Mary Quant was born and brought up in Blackheath, London, the daughter of two Welsh schoolteachers. Following her parents’ refusal to let her attend a fashion course, Quant studied illustration at Goldsmiths, where she met her future husband, the aristocrat Alexander Plunket Greene. She graduated in 1953 with a diploma in art education, and began an apprenticeship at a high-end milliner, Erik of Brook Street. In 1955, Plunket Greene purchased Markham House on the King’s Road in Chelsea, London, an area frequented by the ‘Chelsea Set’ – a group of young artists, film directors and socialites interested in exploring new ways of living – and dressing.

Quant was a self-taught designer, attending evening classes on cutting and adjusting mass-market printed patterns to achieve the looks she was after. Once technically proficient, she initiated a hand-to-mouth production cycle: the day’s sales at Bazaar paid for the cloth that was then made up overnight into new stock for the following day. Although exhausting, this cottage-industry approach meant that the rails at Bazaar were continually refreshed with short runs of new designs, satisfying the customers’ hunger for fresh, unique looks at competitive prices.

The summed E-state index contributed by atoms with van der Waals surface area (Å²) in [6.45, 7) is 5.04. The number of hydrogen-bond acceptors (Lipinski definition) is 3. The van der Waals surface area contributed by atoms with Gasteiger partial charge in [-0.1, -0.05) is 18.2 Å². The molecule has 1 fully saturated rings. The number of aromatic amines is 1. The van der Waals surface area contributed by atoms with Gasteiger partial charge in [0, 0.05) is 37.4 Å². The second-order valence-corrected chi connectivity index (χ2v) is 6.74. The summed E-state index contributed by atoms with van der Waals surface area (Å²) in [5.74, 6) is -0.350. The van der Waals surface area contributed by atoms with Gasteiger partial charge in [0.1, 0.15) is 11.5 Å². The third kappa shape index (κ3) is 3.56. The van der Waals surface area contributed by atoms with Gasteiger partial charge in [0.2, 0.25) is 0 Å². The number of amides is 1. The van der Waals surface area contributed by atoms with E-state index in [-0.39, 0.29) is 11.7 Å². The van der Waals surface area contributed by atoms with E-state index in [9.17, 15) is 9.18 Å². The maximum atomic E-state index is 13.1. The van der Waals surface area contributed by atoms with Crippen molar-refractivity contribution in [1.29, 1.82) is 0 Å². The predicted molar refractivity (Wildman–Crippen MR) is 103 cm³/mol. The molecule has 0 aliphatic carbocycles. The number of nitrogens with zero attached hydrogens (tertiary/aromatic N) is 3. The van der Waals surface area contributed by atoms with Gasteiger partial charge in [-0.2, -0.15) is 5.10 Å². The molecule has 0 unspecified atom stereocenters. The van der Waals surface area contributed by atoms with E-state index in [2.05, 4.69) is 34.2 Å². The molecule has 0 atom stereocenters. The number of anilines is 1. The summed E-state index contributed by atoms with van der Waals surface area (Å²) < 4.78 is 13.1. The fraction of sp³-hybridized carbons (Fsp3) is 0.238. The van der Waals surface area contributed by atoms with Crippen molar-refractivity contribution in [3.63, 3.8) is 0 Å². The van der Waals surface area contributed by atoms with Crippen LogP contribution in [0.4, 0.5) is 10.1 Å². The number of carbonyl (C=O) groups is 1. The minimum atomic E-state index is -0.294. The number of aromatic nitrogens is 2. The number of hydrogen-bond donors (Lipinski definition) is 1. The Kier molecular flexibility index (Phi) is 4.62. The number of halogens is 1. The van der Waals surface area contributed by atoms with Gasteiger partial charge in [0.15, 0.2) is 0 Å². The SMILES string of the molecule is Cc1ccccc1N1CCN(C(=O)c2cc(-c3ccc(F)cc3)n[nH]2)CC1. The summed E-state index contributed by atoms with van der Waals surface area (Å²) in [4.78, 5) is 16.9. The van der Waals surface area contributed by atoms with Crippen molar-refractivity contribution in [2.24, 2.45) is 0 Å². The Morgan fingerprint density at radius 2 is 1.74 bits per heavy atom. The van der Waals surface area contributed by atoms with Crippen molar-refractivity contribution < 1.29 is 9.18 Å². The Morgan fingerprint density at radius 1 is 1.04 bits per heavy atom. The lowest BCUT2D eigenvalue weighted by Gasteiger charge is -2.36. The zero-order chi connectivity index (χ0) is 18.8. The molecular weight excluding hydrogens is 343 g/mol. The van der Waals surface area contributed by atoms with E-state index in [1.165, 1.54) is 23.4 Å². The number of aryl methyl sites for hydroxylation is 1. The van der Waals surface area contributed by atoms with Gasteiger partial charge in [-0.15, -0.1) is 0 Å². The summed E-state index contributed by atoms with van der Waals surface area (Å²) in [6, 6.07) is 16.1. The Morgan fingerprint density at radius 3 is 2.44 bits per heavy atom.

From the late 1950s to the early 1960s, Bazaar was one of very few shops in London that offered an alternative to the ‘mature’ styles produced by other high-fashion designers. It also offered a radically different shopping experience than the couturiers, department stores and chain stores that made up the mainstream fashion market. At Bazaar, loud music, free drinks, witty window displays and extended opening hours created a ‘scene’ that often kept going late into the evening. Young women travelled to Bazaar to enjoy shopping for ‘something different’ in a much less formal environment.